Western Union cannot be taxed for its business income in India in the absence of PE: ITAT


The Delhi Bench of the Income Tax Appeal Tribunal (ITAT) ruled that Western Union cannot be subject to income tax for business profits made in India in the absence of a permanent establishment (PE) in India.

A bench of two members of the Tribunal comprising the accountant Shri. NK Billaiya and Judicial Member Shri. Sudhansu Srivastava was considering an appeal filed by the department against the order of the Commissioner of Income Tax (Appeals) in which the First Appeals Authority deleted the addition made by the assessment officer believing that the income Commission earned by the assessor from its operations in India is subject to tax under the provisions of the Income Tax Act 1961.

The assessed person, a United States company, is engaged in the business of providing money transfer services. The activity of the person assessed includes the transfer of money across international borders. For the purpose of doing business in India, the assessed person had entered into agreements appointing agents in India. There are four types of agents (i) the Post Office (ii) commercial banks (iii) non-bank financial companies and (iv) tour operators. The appraiser, during the appraisal process, concluded that the appraised company had a permanent establishment (PE) in India under Article 5 of the United States Indian Double Taxation Agreement (DTAA ) in the form of a fixed investment PE due to the use of software developed and owned by the assessor in India. The Assessing Officer also noted that there was the existence of a PE agency due to agents working in India. As a result, the valuation manager determined that the commission income earned by the assessor from its operations in India was taxable in India.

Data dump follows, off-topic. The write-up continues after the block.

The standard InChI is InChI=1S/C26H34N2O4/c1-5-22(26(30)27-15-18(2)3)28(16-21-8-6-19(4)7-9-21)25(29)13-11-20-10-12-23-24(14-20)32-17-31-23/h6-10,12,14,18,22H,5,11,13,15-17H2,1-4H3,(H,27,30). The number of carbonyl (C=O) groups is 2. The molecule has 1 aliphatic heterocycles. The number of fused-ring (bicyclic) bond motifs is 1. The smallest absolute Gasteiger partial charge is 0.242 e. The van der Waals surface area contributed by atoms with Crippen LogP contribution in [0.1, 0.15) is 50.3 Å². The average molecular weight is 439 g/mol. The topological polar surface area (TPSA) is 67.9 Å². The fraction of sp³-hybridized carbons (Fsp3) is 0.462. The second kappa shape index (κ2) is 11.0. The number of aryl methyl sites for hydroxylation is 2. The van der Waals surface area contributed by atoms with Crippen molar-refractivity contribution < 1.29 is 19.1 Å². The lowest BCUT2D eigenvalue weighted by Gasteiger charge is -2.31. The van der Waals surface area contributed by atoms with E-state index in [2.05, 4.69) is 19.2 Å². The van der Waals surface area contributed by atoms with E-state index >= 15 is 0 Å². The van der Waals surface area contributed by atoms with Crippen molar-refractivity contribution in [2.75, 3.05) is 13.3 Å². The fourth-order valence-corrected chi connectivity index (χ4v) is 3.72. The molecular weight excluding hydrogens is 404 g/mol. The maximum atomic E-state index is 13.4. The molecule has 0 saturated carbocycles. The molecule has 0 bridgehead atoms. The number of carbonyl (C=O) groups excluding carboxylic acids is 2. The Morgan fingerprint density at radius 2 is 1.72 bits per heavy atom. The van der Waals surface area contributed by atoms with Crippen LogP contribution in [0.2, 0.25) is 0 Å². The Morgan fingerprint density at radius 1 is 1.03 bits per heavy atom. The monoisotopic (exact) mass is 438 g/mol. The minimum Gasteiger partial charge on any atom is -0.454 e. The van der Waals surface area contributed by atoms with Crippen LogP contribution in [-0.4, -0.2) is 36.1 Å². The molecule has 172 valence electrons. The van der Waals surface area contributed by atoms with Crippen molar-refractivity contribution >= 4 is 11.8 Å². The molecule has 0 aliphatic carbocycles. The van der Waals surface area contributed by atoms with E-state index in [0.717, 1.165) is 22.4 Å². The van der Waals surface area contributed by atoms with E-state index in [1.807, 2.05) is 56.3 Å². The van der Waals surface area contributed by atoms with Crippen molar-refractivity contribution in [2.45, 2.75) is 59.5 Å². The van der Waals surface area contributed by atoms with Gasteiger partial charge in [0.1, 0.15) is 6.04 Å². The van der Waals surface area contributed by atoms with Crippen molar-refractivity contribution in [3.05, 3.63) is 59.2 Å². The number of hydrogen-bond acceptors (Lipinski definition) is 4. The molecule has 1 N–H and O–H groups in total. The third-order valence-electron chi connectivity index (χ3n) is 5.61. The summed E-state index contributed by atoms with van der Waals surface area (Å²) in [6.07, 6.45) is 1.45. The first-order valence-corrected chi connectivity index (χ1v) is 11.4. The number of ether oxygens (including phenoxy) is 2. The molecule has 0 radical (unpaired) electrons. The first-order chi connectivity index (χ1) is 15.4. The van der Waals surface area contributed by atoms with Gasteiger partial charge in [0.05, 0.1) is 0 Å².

The formation of the Tribunal recalled its decisions in the similar cases of the appraised, observed that the agents in India pay the money to the beneficiaries or to the claimants, to whom they are bound by virtue of the agreement with the appraised for which they are remunerated does not seem to us to be a case of the exercise of all authority.

In previous judgments, it has been held that “agents do not usually exercise the power to enter into contracts on behalf of the person assessed. For the above reasons, we are of the opinion that there is no PE rated agency in India. In the absence of any MOU in India, it follows that the profits, if any, attributable to the Indian operations cannot be assessed as business profits under Article 7 of the Treaty.

Based on the above decisions, the formation of the Tribunal dismissed the appeal filed by the ministry and ruled that “the conclusions drawn by this tribunal for the 2001-02 evaluation year were subsequently followed by the other coordination chambers of this tribunal during the assessment years 2002-03, 2003-04, 2004-05, 2005-06, 2007-08, 2008-09, 2009-10 and 2010-11. As the facts are similar for all the years involved in this case, it is difficult for us to come to a different conclusion, and we are of the view that the consistent view taken by the Tribunal for all previous assessment orders does not can be changed for no comparable reason. We therefore consider that the conclusions of Ld. CIT (A) cannot be interfered with.

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